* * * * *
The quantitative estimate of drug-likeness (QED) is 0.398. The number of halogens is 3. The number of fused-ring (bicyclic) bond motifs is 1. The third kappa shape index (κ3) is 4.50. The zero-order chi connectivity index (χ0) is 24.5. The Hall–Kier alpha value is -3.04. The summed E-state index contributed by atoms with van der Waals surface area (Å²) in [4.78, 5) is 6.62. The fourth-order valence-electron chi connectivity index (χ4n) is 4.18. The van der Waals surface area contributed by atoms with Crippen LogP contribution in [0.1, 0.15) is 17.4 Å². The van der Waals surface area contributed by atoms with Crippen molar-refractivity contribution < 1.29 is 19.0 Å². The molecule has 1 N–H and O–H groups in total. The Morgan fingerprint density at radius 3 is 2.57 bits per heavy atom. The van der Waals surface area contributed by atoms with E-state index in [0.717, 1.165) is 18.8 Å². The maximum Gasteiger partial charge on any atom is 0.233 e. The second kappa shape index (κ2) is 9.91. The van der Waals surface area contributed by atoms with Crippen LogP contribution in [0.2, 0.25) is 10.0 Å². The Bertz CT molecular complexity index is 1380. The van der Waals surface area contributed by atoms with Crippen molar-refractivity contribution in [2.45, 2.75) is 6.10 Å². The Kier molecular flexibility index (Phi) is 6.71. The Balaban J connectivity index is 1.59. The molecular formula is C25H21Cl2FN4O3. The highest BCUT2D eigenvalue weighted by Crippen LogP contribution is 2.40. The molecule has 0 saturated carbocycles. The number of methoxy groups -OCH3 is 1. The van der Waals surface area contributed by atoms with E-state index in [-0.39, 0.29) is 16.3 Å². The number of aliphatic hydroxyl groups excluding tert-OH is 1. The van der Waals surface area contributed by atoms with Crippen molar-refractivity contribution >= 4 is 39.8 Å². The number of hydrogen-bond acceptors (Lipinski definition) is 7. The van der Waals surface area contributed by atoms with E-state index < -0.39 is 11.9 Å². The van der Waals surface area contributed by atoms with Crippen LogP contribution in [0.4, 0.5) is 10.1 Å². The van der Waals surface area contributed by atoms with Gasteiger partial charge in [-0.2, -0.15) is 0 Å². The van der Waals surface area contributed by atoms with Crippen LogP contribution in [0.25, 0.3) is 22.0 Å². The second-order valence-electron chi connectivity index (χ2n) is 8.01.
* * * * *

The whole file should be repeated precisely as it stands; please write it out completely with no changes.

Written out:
The quantitative estimate of drug-likeness (QED) is 0.398. The number of halogens is 3. The number of fused-ring (bicyclic) bond motifs is 1. The third kappa shape index (κ3) is 4.50. The zero-order chi connectivity index (χ0) is 24.5. The Hall–Kier alpha value is -3.04. The summed E-state index contributed by atoms with van der Waals surface area (Å²) in [4.78, 5) is 6.62. The fourth-order valence-electron chi connectivity index (χ4n) is 4.18. The van der Waals surface area contributed by atoms with Crippen LogP contribution in [0.1, 0.15) is 17.4 Å². The van der Waals surface area contributed by atoms with Crippen molar-refractivity contribution < 1.29 is 19.0 Å². The molecule has 1 N–H and O–H groups in total. The Morgan fingerprint density at radius 3 is 2.57 bits per heavy atom. The van der Waals surface area contributed by atoms with E-state index in [0.717, 1.165) is 18.8 Å². The maximum Gasteiger partial charge on any atom is 0.233 e. The second kappa shape index (κ2) is 9.91. The van der Waals surface area contributed by atoms with Crippen LogP contribution in [0.2, 0.25) is 10.0 Å². The Bertz CT molecular complexity index is 1380. The van der Waals surface area contributed by atoms with Crippen molar-refractivity contribution in [2.45, 2.75) is 6.10 Å². The Kier molecular flexibility index (Phi) is 6.71. The Balaban J connectivity index is 1.59. The molecular formula is C25H21Cl2FN4O3. The highest BCUT2D eigenvalue weighted by Crippen LogP contribution is 2.40. The molecule has 0 saturated carbocycles. The number of methoxy groups -OCH3 is 1. The van der Waals surface area contributed by atoms with E-state index in [-0.39, 0.29) is 16.3 Å². The number of aliphatic hydroxyl groups excluding tert-OH is 1. The van der Waals surface area contributed by atoms with Crippen molar-refractivity contribution >= 4 is 39.8 Å². The number of hydrogen-bond acceptors (Lipinski definition) is 7. The van der Waals surface area contributed by atoms with E-state index < -0.39 is 11.9 Å². The van der Waals surface area contributed by atoms with Crippen LogP contribution in [0.4, 0.5) is 10.1 Å². The van der Waals surface area contributed by atoms with Gasteiger partial charge in [-0.2, -0.15) is 0 Å². The van der Waals surface area contributed by atoms with Crippen LogP contribution in [0.25, 0.3) is 22.0 Å². The second-order valence-electron chi connectivity index (χ2n) is 8.01.